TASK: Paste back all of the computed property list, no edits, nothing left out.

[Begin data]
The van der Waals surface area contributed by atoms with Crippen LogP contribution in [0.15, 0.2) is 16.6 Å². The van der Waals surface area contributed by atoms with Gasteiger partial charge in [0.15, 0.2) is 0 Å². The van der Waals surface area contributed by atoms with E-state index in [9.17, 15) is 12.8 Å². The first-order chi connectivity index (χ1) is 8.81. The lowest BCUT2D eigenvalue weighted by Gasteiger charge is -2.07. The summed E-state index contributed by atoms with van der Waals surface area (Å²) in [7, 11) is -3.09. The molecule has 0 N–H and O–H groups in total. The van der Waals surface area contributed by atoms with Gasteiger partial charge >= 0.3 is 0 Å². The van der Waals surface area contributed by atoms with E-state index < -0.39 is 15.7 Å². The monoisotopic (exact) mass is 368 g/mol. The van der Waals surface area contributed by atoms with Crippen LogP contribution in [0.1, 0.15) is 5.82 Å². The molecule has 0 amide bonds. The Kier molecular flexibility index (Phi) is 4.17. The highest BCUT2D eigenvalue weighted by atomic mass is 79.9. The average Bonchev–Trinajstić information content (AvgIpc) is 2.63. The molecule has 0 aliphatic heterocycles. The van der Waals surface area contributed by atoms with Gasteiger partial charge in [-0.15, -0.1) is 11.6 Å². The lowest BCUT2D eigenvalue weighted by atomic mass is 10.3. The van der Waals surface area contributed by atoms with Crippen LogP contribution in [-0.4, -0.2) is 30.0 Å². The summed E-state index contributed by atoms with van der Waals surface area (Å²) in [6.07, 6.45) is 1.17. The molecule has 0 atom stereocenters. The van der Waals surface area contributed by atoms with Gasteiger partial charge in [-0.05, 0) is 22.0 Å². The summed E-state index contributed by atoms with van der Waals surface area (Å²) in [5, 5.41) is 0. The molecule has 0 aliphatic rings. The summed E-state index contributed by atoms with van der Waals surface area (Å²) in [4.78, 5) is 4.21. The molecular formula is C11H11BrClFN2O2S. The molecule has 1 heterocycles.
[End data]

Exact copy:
The van der Waals surface area contributed by atoms with Crippen LogP contribution in [0.15, 0.2) is 16.6 Å². The van der Waals surface area contributed by atoms with Gasteiger partial charge in [0.15, 0.2) is 0 Å². The van der Waals surface area contributed by atoms with E-state index in [9.17, 15) is 12.8 Å². The first-order chi connectivity index (χ1) is 8.81. The lowest BCUT2D eigenvalue weighted by Gasteiger charge is -2.07. The summed E-state index contributed by atoms with van der Waals surface area (Å²) in [7, 11) is -3.09. The molecule has 0 N–H and O–H groups in total. The van der Waals surface area contributed by atoms with Gasteiger partial charge >= 0.3 is 0 Å². The van der Waals surface area contributed by atoms with E-state index < -0.39 is 15.7 Å². The monoisotopic (exact) mass is 368 g/mol. The van der Waals surface area contributed by atoms with Crippen LogP contribution in [0.1, 0.15) is 5.82 Å². The molecule has 0 amide bonds. The Kier molecular flexibility index (Phi) is 4.17. The highest BCUT2D eigenvalue weighted by atomic mass is 79.9. The average Bonchev–Trinajstić information content (AvgIpc) is 2.63. The molecule has 0 aliphatic heterocycles. The van der Waals surface area contributed by atoms with Gasteiger partial charge in [-0.15, -0.1) is 11.6 Å². The lowest BCUT2D eigenvalue weighted by atomic mass is 10.3. The van der Waals surface area contributed by atoms with Crippen LogP contribution in [-0.4, -0.2) is 30.0 Å². The summed E-state index contributed by atoms with van der Waals surface area (Å²) in [6.07, 6.45) is 1.17. The molecule has 0 atom stereocenters. The van der Waals surface area contributed by atoms with Gasteiger partial charge in [-0.05, 0) is 22.0 Å². The summed E-state index contributed by atoms with van der Waals surface area (Å²) in [5, 5.41) is 0. The molecule has 0 aliphatic rings. The summed E-state index contributed by atoms with van der Waals surface area (Å²) in [4.78, 5) is 4.21. The molecular formula is C11H11BrClFN2O2S. The molecule has 1 heterocycles.